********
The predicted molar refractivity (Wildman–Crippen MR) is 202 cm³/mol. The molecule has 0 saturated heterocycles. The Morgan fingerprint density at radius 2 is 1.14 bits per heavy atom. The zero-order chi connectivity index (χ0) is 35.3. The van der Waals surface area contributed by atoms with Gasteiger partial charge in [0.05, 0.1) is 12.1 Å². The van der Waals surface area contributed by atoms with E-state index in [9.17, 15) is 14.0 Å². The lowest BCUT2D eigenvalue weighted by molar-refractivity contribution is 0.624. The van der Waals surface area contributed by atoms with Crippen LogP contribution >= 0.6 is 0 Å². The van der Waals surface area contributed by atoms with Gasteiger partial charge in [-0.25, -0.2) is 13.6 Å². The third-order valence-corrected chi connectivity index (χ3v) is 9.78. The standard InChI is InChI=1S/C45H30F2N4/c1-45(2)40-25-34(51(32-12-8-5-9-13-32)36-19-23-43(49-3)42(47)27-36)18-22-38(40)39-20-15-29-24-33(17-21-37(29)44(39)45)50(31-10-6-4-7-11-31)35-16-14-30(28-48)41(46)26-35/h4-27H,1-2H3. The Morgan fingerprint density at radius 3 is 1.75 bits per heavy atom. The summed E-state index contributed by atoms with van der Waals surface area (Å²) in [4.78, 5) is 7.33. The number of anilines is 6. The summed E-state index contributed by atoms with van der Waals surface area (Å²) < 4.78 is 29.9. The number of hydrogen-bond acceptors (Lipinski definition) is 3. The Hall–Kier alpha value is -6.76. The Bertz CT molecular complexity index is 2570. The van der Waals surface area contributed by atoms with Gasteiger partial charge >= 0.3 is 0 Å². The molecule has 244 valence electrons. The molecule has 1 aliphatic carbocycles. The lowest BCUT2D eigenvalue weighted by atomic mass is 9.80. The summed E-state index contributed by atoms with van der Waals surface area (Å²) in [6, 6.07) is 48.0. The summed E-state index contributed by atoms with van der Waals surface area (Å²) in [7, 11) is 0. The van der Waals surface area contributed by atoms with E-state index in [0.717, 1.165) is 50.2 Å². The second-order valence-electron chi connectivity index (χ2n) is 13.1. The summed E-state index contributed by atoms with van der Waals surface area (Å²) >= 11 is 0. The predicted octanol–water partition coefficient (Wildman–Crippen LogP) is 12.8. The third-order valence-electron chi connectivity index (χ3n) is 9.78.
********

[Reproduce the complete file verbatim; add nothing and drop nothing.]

The predicted molar refractivity (Wildman–Crippen MR) is 202 cm³/mol. The molecule has 0 saturated heterocycles. The Morgan fingerprint density at radius 2 is 1.14 bits per heavy atom. The zero-order chi connectivity index (χ0) is 35.3. The van der Waals surface area contributed by atoms with Gasteiger partial charge in [0.05, 0.1) is 12.1 Å². The van der Waals surface area contributed by atoms with E-state index in [9.17, 15) is 14.0 Å². The lowest BCUT2D eigenvalue weighted by molar-refractivity contribution is 0.624. The van der Waals surface area contributed by atoms with Crippen LogP contribution >= 0.6 is 0 Å². The van der Waals surface area contributed by atoms with Gasteiger partial charge in [-0.25, -0.2) is 13.6 Å². The third-order valence-corrected chi connectivity index (χ3v) is 9.78. The standard InChI is InChI=1S/C45H30F2N4/c1-45(2)40-25-34(51(32-12-8-5-9-13-32)36-19-23-43(49-3)42(47)27-36)18-22-38(40)39-20-15-29-24-33(17-21-37(29)44(39)45)50(31-10-6-4-7-11-31)35-16-14-30(28-48)41(46)26-35/h4-27H,1-2H3. The Morgan fingerprint density at radius 3 is 1.75 bits per heavy atom. The summed E-state index contributed by atoms with van der Waals surface area (Å²) in [4.78, 5) is 7.33. The number of anilines is 6. The summed E-state index contributed by atoms with van der Waals surface area (Å²) < 4.78 is 29.9. The number of hydrogen-bond acceptors (Lipinski definition) is 3. The Hall–Kier alpha value is -6.76. The Bertz CT molecular complexity index is 2570. The van der Waals surface area contributed by atoms with Gasteiger partial charge >= 0.3 is 0 Å². The molecule has 244 valence electrons. The molecule has 1 aliphatic carbocycles. The lowest BCUT2D eigenvalue weighted by atomic mass is 9.80. The summed E-state index contributed by atoms with van der Waals surface area (Å²) in [6, 6.07) is 48.0. The summed E-state index contributed by atoms with van der Waals surface area (Å²) in [7, 11) is 0. The van der Waals surface area contributed by atoms with E-state index in [0.717, 1.165) is 50.2 Å². The second-order valence-electron chi connectivity index (χ2n) is 13.1. The summed E-state index contributed by atoms with van der Waals surface area (Å²) >= 11 is 0. The predicted octanol–water partition coefficient (Wildman–Crippen LogP) is 12.8. The third-order valence-electron chi connectivity index (χ3n) is 9.78.